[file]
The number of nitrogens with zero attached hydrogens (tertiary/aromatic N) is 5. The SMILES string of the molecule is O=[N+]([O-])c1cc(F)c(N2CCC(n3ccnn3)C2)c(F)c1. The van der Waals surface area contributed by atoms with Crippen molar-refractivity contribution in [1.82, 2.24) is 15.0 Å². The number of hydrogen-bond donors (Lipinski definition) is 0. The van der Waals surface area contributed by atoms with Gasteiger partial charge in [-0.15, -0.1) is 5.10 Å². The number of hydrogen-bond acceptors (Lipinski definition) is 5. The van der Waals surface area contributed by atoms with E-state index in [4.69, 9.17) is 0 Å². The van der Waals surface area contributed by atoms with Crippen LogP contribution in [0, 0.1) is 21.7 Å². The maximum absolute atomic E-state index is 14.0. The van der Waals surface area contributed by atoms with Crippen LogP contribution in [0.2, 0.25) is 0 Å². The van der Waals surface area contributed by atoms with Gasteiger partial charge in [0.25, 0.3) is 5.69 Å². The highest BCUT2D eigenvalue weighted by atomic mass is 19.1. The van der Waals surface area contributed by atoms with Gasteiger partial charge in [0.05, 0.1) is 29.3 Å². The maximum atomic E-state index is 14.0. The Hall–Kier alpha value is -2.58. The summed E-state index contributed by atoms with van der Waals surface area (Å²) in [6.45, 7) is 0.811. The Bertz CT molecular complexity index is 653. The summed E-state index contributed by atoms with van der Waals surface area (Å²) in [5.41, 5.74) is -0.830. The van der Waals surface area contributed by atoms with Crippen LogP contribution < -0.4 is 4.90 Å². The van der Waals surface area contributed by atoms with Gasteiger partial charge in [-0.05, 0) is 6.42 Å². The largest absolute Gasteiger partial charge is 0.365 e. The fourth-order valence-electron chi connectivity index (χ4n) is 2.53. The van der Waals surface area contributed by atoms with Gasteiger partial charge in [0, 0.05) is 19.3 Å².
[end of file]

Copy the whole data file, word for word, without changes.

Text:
The number of nitrogens with zero attached hydrogens (tertiary/aromatic N) is 5. The SMILES string of the molecule is O=[N+]([O-])c1cc(F)c(N2CCC(n3ccnn3)C2)c(F)c1. The van der Waals surface area contributed by atoms with Crippen molar-refractivity contribution in [1.82, 2.24) is 15.0 Å². The number of hydrogen-bond donors (Lipinski definition) is 0. The van der Waals surface area contributed by atoms with Gasteiger partial charge in [-0.15, -0.1) is 5.10 Å². The number of hydrogen-bond acceptors (Lipinski definition) is 5. The van der Waals surface area contributed by atoms with E-state index in [4.69, 9.17) is 0 Å². The van der Waals surface area contributed by atoms with Crippen LogP contribution in [0, 0.1) is 21.7 Å². The maximum absolute atomic E-state index is 14.0. The van der Waals surface area contributed by atoms with Crippen LogP contribution in [0.2, 0.25) is 0 Å². The van der Waals surface area contributed by atoms with Gasteiger partial charge in [0.25, 0.3) is 5.69 Å². The highest BCUT2D eigenvalue weighted by atomic mass is 19.1. The van der Waals surface area contributed by atoms with Gasteiger partial charge in [0.05, 0.1) is 29.3 Å². The maximum atomic E-state index is 14.0. The Hall–Kier alpha value is -2.58. The summed E-state index contributed by atoms with van der Waals surface area (Å²) in [6.45, 7) is 0.811. The Bertz CT molecular complexity index is 653. The summed E-state index contributed by atoms with van der Waals surface area (Å²) in [5.41, 5.74) is -0.830. The van der Waals surface area contributed by atoms with Crippen LogP contribution < -0.4 is 4.90 Å². The van der Waals surface area contributed by atoms with Gasteiger partial charge in [-0.05, 0) is 6.42 Å². The largest absolute Gasteiger partial charge is 0.365 e. The fourth-order valence-electron chi connectivity index (χ4n) is 2.53. The van der Waals surface area contributed by atoms with Gasteiger partial charge in [0, 0.05) is 19.3 Å².